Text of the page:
And maybe that means we’ll get a new alternative comedy boom. Maybe it’ll mean people will make a distinction – and the massive success of McIntyres and people like that will mean there’s room for weirder people to survive in a smaller economic bubble. I also think that perhaps the technology exists to enable that with Internet access to things and the way information’s disseminated. I don’t know. I thought we were heading into a bland dystopia but in the last few weeks I’ve thought ‘maybe – maybe something interesting’s going to happen’.

TPR: Tabloid campaigns and pressure from religious groups made it very difficult for you to continue with Jerry Springer the Opera. Do you think the current vogue for scandal is damaging to comedy?

SL: I don’t know. On the one hand, if you subjected Top Gear & Frankie Boyle to some rigorous analysis and they were made to be accountable it might make them focus their not inconsiderable talents. The flipside of this sort of thing, where people (usually on the Right) exaggerate sources to sell newspapers, the flipside of that is it can make you as a performer cautious even if they’re things you believe in.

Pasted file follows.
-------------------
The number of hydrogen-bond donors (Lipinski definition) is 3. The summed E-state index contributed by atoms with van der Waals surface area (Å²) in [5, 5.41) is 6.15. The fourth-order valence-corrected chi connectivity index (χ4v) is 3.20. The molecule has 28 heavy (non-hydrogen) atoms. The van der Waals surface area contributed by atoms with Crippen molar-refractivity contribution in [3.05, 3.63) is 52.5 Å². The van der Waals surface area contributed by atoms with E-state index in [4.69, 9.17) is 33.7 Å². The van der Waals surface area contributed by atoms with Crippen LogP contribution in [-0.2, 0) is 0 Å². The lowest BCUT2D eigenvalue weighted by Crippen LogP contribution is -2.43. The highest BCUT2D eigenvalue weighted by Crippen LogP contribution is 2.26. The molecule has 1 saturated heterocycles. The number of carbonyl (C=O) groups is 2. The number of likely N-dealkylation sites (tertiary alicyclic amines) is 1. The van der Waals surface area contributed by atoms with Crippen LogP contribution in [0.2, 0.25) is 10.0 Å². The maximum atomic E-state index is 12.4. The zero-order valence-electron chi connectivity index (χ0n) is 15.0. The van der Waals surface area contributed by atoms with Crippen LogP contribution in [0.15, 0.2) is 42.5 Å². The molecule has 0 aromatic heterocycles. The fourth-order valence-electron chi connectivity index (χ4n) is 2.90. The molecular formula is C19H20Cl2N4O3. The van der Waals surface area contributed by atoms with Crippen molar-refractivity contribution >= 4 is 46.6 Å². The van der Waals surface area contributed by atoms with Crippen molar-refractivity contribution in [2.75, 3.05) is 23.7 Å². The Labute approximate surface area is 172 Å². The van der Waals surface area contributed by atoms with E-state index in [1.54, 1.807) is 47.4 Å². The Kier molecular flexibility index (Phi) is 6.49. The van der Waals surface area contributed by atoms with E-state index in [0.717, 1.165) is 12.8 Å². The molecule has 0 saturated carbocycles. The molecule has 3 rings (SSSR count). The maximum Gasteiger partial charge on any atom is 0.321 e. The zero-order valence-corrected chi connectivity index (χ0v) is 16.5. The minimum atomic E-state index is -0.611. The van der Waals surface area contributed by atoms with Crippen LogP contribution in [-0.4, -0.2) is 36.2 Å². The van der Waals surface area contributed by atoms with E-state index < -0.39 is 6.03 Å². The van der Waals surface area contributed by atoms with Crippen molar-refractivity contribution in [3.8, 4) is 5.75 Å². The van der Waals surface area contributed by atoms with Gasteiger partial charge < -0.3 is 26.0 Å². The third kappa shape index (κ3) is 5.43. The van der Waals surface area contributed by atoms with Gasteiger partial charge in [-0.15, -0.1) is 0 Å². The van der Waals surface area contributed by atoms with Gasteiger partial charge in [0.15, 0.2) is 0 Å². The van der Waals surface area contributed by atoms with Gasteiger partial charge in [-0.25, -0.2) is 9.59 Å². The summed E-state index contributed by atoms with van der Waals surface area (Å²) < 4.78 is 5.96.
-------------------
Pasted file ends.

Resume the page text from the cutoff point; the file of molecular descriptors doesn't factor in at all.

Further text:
Stewart Lee on his hatred of Top Gear

TPR: Has it made you more cautious?

SL: Certainly I have no interest in being much better known than I am already. Because at the moment I’m at a level which is sustainable, and were I to be better known I suspect the things that I say and do might be of more interest to tabloid newspapers, to the point where it would make it harder to make a living. There’s a phrase that often gets bandied around; the idea that controversy helps sell shows, but it doesn’t; with Jerry Springer ,for example, controversy just meant that we weren’t able to perform it enough places to get paid [he cackles], so it was entirely counter-productive [he cackles much more].

TPR: You sent a DVD to the Cambridge Occupation, and did a nice video showing support for it. Do the cuts that all these protests are responding to conform to the sort of limited view of the arts that leads to tabloid outrage and so on?